It has been an exciting week, but one without internet and frequently without electricity. We are all fine and finally enjoying some good weather.
The story of our week starts out a little slow, but in a city with a tragic past. Oh, I should add that the new seats came out great…not perfect, but really nice.
The drive to Potosi was fairly easy – pavement the whole way – and the city claims to be the highest in the world (at around 4,070 meters) so there was quite a bit of climbing. Aside from the fact that there is nowhere to camp here, it’s damn cold. We got a room.
Silver was discovered in Cerro Rico, the mountain near Potosi around 1545 by a shepherd. He was looking for a lost llama and built a fire to keep warm, the fire grew so hot it melted the earth and silver liquid came out. Within a year, the Spaniards took control and began excavation. The mountain was very lucrative and Potosi became the wealthiest city in the Americas. Over 80 churches were built and the city grew to one of largest in the world. Problem was, the work was abysmal, and the Spaniards had already gone through most of their enslaved locals. They began importing African slaves and 1572 instituted the Ley de Mita to increase productivity. All indigenous and African slaves over 18 were required to work in 12 hour shifts. They lived underground for 4 months at a time and when they came up from their work had to wear bandages over their eyes to protect them from the sunlight.
In under 300 years, between 8 and 9 million people died from the conditions. All because the Spaniards liked shiny metal.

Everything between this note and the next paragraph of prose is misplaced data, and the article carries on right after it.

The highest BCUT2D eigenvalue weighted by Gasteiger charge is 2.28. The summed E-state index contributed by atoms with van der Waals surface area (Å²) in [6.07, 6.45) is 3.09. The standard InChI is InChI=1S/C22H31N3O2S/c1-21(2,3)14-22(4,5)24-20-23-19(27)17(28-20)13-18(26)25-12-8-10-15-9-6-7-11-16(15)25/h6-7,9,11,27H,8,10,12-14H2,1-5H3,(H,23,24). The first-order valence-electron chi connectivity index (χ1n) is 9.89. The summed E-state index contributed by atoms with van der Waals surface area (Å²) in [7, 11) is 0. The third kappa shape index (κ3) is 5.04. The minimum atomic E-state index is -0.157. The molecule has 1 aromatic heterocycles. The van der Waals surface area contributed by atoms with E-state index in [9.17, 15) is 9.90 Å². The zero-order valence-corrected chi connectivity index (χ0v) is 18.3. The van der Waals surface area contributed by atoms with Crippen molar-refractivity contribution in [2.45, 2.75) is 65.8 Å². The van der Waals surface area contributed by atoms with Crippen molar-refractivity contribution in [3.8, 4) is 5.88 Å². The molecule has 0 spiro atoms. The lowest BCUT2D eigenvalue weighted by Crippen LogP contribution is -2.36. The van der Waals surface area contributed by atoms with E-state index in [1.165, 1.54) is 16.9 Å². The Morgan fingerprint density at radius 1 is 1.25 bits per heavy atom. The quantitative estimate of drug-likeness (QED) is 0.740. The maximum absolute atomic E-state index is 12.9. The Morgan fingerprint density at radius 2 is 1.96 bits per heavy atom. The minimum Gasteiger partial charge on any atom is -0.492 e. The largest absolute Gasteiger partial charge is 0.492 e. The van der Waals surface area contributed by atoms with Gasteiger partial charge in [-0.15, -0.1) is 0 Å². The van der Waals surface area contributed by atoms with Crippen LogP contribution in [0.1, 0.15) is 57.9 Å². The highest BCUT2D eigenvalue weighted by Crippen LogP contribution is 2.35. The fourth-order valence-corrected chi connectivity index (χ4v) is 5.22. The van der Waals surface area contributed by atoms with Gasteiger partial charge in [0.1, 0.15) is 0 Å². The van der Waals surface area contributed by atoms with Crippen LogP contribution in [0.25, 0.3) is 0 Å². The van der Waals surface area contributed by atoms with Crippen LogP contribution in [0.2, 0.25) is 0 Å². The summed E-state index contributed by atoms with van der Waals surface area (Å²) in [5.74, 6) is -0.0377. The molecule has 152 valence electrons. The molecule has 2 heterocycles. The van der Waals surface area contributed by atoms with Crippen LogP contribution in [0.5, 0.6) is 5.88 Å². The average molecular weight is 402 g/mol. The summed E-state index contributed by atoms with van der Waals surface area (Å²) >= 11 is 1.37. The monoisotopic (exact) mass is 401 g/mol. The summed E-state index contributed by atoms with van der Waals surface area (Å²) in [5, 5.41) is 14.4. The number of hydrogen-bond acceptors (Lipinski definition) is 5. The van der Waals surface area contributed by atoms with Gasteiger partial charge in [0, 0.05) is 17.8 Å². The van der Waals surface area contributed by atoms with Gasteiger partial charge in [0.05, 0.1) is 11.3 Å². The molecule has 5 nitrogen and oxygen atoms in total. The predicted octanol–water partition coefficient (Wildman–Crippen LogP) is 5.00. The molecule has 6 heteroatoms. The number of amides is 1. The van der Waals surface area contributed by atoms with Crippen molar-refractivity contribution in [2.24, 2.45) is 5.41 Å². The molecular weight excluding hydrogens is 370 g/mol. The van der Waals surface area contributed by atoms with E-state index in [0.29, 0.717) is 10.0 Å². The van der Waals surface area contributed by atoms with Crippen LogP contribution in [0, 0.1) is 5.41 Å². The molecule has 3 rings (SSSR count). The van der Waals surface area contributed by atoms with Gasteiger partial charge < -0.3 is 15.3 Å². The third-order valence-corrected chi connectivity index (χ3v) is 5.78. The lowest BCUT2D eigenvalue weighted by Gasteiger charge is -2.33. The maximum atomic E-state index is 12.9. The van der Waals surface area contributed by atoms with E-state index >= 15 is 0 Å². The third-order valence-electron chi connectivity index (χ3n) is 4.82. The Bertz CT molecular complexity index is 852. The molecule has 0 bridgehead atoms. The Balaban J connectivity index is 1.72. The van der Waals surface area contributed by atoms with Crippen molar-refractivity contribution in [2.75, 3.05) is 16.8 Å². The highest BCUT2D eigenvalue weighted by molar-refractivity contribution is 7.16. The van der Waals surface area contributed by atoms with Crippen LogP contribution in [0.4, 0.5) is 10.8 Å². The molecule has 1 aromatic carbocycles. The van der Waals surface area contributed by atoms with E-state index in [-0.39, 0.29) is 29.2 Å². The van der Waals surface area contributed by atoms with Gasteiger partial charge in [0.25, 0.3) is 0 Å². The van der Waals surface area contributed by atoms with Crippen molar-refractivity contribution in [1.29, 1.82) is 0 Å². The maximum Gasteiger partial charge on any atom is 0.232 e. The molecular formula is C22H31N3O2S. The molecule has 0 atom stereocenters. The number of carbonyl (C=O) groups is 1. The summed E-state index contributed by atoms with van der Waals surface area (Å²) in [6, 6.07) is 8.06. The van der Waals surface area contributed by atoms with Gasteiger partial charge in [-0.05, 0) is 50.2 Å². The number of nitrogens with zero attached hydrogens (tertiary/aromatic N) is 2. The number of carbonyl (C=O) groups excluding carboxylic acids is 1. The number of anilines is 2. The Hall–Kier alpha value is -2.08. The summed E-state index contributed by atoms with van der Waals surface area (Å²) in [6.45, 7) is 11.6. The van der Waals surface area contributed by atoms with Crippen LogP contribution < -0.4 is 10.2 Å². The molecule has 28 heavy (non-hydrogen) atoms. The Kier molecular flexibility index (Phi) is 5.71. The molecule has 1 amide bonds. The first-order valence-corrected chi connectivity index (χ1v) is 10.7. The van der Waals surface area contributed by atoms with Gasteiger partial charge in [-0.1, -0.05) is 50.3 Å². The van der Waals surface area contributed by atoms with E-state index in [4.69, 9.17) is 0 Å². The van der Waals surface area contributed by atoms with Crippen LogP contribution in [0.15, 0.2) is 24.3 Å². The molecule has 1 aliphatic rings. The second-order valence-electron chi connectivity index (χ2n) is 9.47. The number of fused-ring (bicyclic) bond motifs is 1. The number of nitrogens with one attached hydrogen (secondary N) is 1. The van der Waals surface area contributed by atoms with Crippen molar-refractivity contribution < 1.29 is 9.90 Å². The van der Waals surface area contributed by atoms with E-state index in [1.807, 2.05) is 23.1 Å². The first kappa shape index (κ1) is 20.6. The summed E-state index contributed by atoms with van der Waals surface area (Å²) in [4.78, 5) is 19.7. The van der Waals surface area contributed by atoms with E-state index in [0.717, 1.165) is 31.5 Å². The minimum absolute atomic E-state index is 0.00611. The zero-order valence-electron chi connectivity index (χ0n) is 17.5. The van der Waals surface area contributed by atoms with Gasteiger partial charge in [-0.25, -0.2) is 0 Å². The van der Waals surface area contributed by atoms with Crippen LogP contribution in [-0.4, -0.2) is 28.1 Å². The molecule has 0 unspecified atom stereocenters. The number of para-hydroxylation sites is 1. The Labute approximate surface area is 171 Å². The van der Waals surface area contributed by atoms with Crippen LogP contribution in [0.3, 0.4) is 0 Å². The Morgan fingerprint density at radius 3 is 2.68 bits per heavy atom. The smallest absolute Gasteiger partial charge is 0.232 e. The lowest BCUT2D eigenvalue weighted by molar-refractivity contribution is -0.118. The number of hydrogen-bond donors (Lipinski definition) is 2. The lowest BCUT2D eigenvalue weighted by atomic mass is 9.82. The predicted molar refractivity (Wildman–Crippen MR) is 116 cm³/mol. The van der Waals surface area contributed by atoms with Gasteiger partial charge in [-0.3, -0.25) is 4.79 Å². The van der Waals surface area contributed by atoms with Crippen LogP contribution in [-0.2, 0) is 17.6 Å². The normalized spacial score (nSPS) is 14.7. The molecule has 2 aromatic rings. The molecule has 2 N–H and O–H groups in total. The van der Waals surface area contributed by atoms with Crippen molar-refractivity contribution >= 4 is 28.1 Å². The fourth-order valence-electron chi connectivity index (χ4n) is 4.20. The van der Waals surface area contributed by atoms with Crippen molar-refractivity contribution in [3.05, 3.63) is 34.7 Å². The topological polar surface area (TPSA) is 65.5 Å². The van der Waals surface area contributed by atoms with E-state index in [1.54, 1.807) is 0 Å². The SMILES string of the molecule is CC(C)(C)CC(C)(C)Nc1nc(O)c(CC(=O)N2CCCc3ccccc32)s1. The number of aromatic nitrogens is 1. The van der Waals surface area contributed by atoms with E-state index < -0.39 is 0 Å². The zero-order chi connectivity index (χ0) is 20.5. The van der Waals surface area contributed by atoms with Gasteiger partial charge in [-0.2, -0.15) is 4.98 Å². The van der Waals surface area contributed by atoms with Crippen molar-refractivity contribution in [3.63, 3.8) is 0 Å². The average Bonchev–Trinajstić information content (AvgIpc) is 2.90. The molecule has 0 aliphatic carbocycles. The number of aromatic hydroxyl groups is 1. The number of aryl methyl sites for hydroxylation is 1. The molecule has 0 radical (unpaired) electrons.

“Potosi was raised in the pandemonium of greed at the foot of riches discovered by accident.”
Eventually production began to decline, looting occurred and silver prices fell. Nowadays, the miners are no longer slaves, but work in co-ops keeping what they dig. The problem is that the mountain is like Swiss cheese and the conditions are still just as dangerous… but with barely enough silver to keep them fed.
Now, the main attraction in town is to go on a guided mine tour, to “provoke disbelief in just how appalling the job is.” Gringos pay about $20 USD for the tour, which stops at a miner’s market. You buy the miners gifts including dynamite (!), coca leaves and 85% alcohol. Gifts are expected. Then you go to the mines for a 4 hour tour – the altitude is over 4200 meters, the temperature goes from below freezing to 115 degrees Fahrenheit and you are exposed to noxious gases. I’ve heard from several people that it was one of the most interesting things they did while in Bolivia, but we decided against it. Although the miners are quite proud of their work, there just seemed to be something wrong with taking our kid into a dangerous mine just to gawk at these worker’s toil.
Instead, we walked around town. Potosi is nice enough. Plazas, churches, etc. It just wasn’t as nice as Sucre and the cold and altitude left us a little drained.
Bode bought a couple of pieces of silver from a kid younger than him on the street. 5 Bolivianos each. I told him to see if he could get a deal for 2. “Dos para diez?” he asked the kid. I guess we should teach him some bargaining skills.
In the end, our room turned out to be one of our highlights of our visit. It had 2 bedrooms and a small living room with a TV. We were excited about the space, but after two nights of sitting on the couch watching episodes of Friends and Two and Half Men (what the powers that be have decided those in Latin America would like to watch), Jason turned to me and said, “Maybe this is what we’d be doing tonight if we were back home.”
Time to go.